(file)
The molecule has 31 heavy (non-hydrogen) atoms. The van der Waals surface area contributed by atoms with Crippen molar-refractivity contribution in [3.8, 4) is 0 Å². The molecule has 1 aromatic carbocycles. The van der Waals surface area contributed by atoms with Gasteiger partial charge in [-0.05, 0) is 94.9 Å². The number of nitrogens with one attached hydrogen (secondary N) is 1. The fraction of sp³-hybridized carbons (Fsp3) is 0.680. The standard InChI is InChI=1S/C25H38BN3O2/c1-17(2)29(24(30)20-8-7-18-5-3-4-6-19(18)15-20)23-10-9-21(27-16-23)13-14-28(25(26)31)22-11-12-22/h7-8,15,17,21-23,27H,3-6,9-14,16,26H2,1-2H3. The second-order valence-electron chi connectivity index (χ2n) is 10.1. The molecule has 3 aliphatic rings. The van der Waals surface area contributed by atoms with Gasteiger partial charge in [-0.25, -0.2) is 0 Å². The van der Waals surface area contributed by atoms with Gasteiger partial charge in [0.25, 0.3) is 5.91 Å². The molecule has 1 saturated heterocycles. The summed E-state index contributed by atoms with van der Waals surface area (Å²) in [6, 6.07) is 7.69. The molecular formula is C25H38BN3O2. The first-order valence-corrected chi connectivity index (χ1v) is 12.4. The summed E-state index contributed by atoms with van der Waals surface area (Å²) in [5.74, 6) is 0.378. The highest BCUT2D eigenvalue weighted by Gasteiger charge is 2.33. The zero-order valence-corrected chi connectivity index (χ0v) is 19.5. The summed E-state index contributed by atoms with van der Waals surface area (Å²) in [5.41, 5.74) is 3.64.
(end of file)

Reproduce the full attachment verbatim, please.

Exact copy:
The molecule has 31 heavy (non-hydrogen) atoms. The van der Waals surface area contributed by atoms with Crippen molar-refractivity contribution in [3.8, 4) is 0 Å². The molecule has 1 aromatic carbocycles. The van der Waals surface area contributed by atoms with Gasteiger partial charge in [-0.05, 0) is 94.9 Å². The number of nitrogens with one attached hydrogen (secondary N) is 1. The fraction of sp³-hybridized carbons (Fsp3) is 0.680. The standard InChI is InChI=1S/C25H38BN3O2/c1-17(2)29(24(30)20-8-7-18-5-3-4-6-19(18)15-20)23-10-9-21(27-16-23)13-14-28(25(26)31)22-11-12-22/h7-8,15,17,21-23,27H,3-6,9-14,16,26H2,1-2H3. The second-order valence-electron chi connectivity index (χ2n) is 10.1. The molecule has 3 aliphatic rings. The van der Waals surface area contributed by atoms with Gasteiger partial charge in [-0.25, -0.2) is 0 Å². The van der Waals surface area contributed by atoms with Gasteiger partial charge in [0.25, 0.3) is 5.91 Å². The molecule has 1 saturated heterocycles. The summed E-state index contributed by atoms with van der Waals surface area (Å²) in [6, 6.07) is 7.69. The molecular formula is C25H38BN3O2. The first-order valence-corrected chi connectivity index (χ1v) is 12.4. The summed E-state index contributed by atoms with van der Waals surface area (Å²) in [5.74, 6) is 0.378. The highest BCUT2D eigenvalue weighted by Gasteiger charge is 2.33. The zero-order valence-corrected chi connectivity index (χ0v) is 19.5. The summed E-state index contributed by atoms with van der Waals surface area (Å²) in [5.41, 5.74) is 3.64.